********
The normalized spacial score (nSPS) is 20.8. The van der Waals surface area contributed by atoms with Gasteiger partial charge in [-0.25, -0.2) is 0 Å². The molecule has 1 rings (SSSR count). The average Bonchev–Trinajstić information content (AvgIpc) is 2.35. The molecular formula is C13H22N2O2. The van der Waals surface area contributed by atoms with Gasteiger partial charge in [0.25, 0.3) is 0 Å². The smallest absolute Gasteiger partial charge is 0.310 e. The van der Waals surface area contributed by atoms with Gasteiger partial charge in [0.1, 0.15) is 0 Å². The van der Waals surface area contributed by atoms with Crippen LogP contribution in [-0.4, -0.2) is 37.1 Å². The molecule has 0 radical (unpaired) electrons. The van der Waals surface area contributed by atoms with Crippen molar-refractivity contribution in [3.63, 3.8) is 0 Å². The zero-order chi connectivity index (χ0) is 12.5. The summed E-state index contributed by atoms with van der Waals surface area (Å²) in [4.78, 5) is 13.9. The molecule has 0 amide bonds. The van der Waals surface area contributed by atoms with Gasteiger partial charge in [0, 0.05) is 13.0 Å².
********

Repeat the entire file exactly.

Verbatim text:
The normalized spacial score (nSPS) is 20.8. The van der Waals surface area contributed by atoms with Gasteiger partial charge in [-0.25, -0.2) is 0 Å². The molecule has 1 rings (SSSR count). The average Bonchev–Trinajstić information content (AvgIpc) is 2.35. The molecular formula is C13H22N2O2. The van der Waals surface area contributed by atoms with Gasteiger partial charge in [0.25, 0.3) is 0 Å². The smallest absolute Gasteiger partial charge is 0.310 e. The van der Waals surface area contributed by atoms with Gasteiger partial charge in [0.1, 0.15) is 0 Å². The van der Waals surface area contributed by atoms with Crippen LogP contribution in [-0.4, -0.2) is 37.1 Å². The molecule has 0 radical (unpaired) electrons. The van der Waals surface area contributed by atoms with Crippen molar-refractivity contribution in [3.63, 3.8) is 0 Å². The zero-order chi connectivity index (χ0) is 12.5. The summed E-state index contributed by atoms with van der Waals surface area (Å²) in [4.78, 5) is 13.9. The molecule has 0 amide bonds. The van der Waals surface area contributed by atoms with Gasteiger partial charge in [0, 0.05) is 13.0 Å².